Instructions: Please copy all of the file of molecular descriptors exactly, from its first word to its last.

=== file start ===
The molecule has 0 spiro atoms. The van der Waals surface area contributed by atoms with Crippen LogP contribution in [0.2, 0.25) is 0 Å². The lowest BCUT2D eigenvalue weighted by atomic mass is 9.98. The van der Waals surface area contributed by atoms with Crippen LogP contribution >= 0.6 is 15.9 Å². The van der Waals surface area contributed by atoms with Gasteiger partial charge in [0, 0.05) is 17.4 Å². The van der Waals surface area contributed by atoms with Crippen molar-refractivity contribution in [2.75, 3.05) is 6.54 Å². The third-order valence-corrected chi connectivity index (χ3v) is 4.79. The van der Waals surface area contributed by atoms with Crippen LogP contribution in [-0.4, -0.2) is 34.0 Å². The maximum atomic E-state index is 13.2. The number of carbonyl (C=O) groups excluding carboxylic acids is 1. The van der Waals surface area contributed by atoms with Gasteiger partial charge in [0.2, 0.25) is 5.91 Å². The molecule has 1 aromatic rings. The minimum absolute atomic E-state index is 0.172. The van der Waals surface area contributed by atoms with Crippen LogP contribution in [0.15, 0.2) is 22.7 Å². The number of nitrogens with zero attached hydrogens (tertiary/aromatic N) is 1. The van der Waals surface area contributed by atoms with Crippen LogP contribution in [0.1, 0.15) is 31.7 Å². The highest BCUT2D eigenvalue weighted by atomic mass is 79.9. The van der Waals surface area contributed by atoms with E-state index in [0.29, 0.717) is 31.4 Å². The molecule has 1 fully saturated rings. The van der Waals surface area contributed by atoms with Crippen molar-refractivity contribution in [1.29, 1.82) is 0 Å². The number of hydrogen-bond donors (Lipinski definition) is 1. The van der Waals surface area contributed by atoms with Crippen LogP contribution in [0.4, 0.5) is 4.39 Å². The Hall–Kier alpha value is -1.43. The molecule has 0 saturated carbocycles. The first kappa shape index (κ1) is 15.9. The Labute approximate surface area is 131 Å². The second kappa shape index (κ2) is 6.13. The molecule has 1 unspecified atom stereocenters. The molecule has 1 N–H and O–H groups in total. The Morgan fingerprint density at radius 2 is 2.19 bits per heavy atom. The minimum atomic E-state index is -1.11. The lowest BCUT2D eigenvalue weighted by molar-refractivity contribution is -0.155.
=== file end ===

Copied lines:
The molecule has 0 spiro atoms. The van der Waals surface area contributed by atoms with Crippen LogP contribution in [0.2, 0.25) is 0 Å². The lowest BCUT2D eigenvalue weighted by atomic mass is 9.98. The van der Waals surface area contributed by atoms with Crippen LogP contribution >= 0.6 is 15.9 Å². The van der Waals surface area contributed by atoms with Gasteiger partial charge in [0, 0.05) is 17.4 Å². The van der Waals surface area contributed by atoms with Crippen molar-refractivity contribution in [2.75, 3.05) is 6.54 Å². The third-order valence-corrected chi connectivity index (χ3v) is 4.79. The van der Waals surface area contributed by atoms with Crippen LogP contribution in [-0.4, -0.2) is 34.0 Å². The maximum atomic E-state index is 13.2. The number of carbonyl (C=O) groups excluding carboxylic acids is 1. The van der Waals surface area contributed by atoms with Gasteiger partial charge in [0.2, 0.25) is 5.91 Å². The molecule has 1 aromatic rings. The minimum absolute atomic E-state index is 0.172. The van der Waals surface area contributed by atoms with Crippen LogP contribution in [0.15, 0.2) is 22.7 Å². The number of nitrogens with zero attached hydrogens (tertiary/aromatic N) is 1. The van der Waals surface area contributed by atoms with Crippen LogP contribution in [0.1, 0.15) is 31.7 Å². The highest BCUT2D eigenvalue weighted by atomic mass is 79.9. The van der Waals surface area contributed by atoms with E-state index in [0.29, 0.717) is 31.4 Å². The molecule has 1 fully saturated rings. The van der Waals surface area contributed by atoms with Crippen molar-refractivity contribution in [1.29, 1.82) is 0 Å². The number of hydrogen-bond donors (Lipinski definition) is 1. The van der Waals surface area contributed by atoms with Crippen LogP contribution in [0.4, 0.5) is 4.39 Å². The Hall–Kier alpha value is -1.43. The molecule has 0 saturated carbocycles. The first kappa shape index (κ1) is 15.9. The Labute approximate surface area is 131 Å². The second kappa shape index (κ2) is 6.13. The molecule has 1 unspecified atom stereocenters. The molecule has 1 N–H and O–H groups in total. The Morgan fingerprint density at radius 2 is 2.19 bits per heavy atom. The minimum atomic E-state index is -1.11. The lowest BCUT2D eigenvalue weighted by molar-refractivity contribution is -0.155.